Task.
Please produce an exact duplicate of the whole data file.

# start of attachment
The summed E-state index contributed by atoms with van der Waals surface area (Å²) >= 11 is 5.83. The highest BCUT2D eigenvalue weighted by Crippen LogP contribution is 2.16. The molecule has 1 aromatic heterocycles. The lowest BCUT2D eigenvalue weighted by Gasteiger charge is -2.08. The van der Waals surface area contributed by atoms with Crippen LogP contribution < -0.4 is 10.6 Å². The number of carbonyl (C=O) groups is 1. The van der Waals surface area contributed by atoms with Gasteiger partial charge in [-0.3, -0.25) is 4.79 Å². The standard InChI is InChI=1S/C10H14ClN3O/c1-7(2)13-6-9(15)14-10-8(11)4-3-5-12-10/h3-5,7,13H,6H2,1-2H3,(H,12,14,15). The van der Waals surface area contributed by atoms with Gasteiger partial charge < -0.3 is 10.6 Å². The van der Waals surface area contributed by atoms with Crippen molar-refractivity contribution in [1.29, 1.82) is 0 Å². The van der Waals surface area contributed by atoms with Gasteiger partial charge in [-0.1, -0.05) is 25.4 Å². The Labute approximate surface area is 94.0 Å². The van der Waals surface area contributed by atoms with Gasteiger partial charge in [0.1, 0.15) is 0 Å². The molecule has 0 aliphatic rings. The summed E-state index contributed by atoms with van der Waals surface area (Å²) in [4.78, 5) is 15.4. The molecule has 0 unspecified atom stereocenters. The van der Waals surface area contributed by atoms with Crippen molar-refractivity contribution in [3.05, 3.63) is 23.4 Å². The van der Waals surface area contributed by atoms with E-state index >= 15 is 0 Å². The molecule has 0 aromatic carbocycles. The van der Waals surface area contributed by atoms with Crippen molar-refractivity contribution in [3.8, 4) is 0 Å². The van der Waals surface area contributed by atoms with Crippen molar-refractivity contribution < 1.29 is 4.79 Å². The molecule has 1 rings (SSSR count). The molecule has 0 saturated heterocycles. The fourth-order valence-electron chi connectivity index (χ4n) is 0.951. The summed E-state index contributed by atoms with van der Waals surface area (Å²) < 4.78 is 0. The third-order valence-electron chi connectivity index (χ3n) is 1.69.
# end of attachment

The summed E-state index contributed by atoms with van der Waals surface area (Å²) >= 11 is 5.83. The highest BCUT2D eigenvalue weighted by Crippen LogP contribution is 2.16. The molecule has 1 aromatic heterocycles. The lowest BCUT2D eigenvalue weighted by Gasteiger charge is -2.08. The van der Waals surface area contributed by atoms with Crippen LogP contribution < -0.4 is 10.6 Å². The number of carbonyl (C=O) groups is 1. The van der Waals surface area contributed by atoms with Gasteiger partial charge in [-0.3, -0.25) is 4.79 Å². The standard InChI is InChI=1S/C10H14ClN3O/c1-7(2)13-6-9(15)14-10-8(11)4-3-5-12-10/h3-5,7,13H,6H2,1-2H3,(H,12,14,15). The van der Waals surface area contributed by atoms with Gasteiger partial charge < -0.3 is 10.6 Å². The van der Waals surface area contributed by atoms with Crippen molar-refractivity contribution in [1.29, 1.82) is 0 Å². The van der Waals surface area contributed by atoms with Gasteiger partial charge in [-0.1, -0.05) is 25.4 Å². The Labute approximate surface area is 94.0 Å². The van der Waals surface area contributed by atoms with Gasteiger partial charge in [0.1, 0.15) is 0 Å². The molecule has 0 aliphatic rings. The summed E-state index contributed by atoms with van der Waals surface area (Å²) in [4.78, 5) is 15.4. The molecule has 0 unspecified atom stereocenters. The van der Waals surface area contributed by atoms with Crippen molar-refractivity contribution in [3.05, 3.63) is 23.4 Å². The van der Waals surface area contributed by atoms with E-state index >= 15 is 0 Å². The molecule has 0 aromatic carbocycles. The van der Waals surface area contributed by atoms with Crippen molar-refractivity contribution in [3.8, 4) is 0 Å². The van der Waals surface area contributed by atoms with Crippen molar-refractivity contribution < 1.29 is 4.79 Å². The molecule has 1 rings (SSSR count). The molecule has 0 saturated heterocycles. The fourth-order valence-electron chi connectivity index (χ4n) is 0.951. The summed E-state index contributed by atoms with van der Waals surface area (Å²) < 4.78 is 0. The third-order valence-electron chi connectivity index (χ3n) is 1.69.